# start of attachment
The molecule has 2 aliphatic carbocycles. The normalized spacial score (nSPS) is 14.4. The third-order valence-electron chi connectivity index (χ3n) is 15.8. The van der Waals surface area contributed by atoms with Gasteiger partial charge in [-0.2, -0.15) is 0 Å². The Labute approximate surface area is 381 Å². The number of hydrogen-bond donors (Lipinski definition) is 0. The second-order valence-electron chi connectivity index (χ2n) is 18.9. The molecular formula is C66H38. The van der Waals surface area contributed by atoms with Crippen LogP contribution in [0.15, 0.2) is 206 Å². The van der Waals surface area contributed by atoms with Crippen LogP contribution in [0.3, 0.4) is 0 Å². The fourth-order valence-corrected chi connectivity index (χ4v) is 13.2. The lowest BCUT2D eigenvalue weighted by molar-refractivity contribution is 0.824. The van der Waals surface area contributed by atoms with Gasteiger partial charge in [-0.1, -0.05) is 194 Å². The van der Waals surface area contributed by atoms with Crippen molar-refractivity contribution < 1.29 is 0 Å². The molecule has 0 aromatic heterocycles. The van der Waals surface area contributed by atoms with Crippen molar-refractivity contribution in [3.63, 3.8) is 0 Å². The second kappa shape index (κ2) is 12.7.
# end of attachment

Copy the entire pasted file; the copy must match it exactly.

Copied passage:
The molecule has 2 aliphatic carbocycles. The normalized spacial score (nSPS) is 14.4. The third-order valence-electron chi connectivity index (χ3n) is 15.8. The van der Waals surface area contributed by atoms with Gasteiger partial charge in [-0.2, -0.15) is 0 Å². The Labute approximate surface area is 381 Å². The number of hydrogen-bond donors (Lipinski definition) is 0. The second-order valence-electron chi connectivity index (χ2n) is 18.9. The molecular formula is C66H38. The van der Waals surface area contributed by atoms with Crippen LogP contribution in [0.15, 0.2) is 206 Å². The van der Waals surface area contributed by atoms with Crippen LogP contribution in [0.3, 0.4) is 0 Å². The fourth-order valence-corrected chi connectivity index (χ4v) is 13.2. The lowest BCUT2D eigenvalue weighted by molar-refractivity contribution is 0.824. The van der Waals surface area contributed by atoms with Gasteiger partial charge in [-0.1, -0.05) is 194 Å². The van der Waals surface area contributed by atoms with Crippen molar-refractivity contribution < 1.29 is 0 Å². The molecule has 0 aromatic heterocycles. The van der Waals surface area contributed by atoms with Crippen molar-refractivity contribution in [3.63, 3.8) is 0 Å². The second kappa shape index (κ2) is 12.7.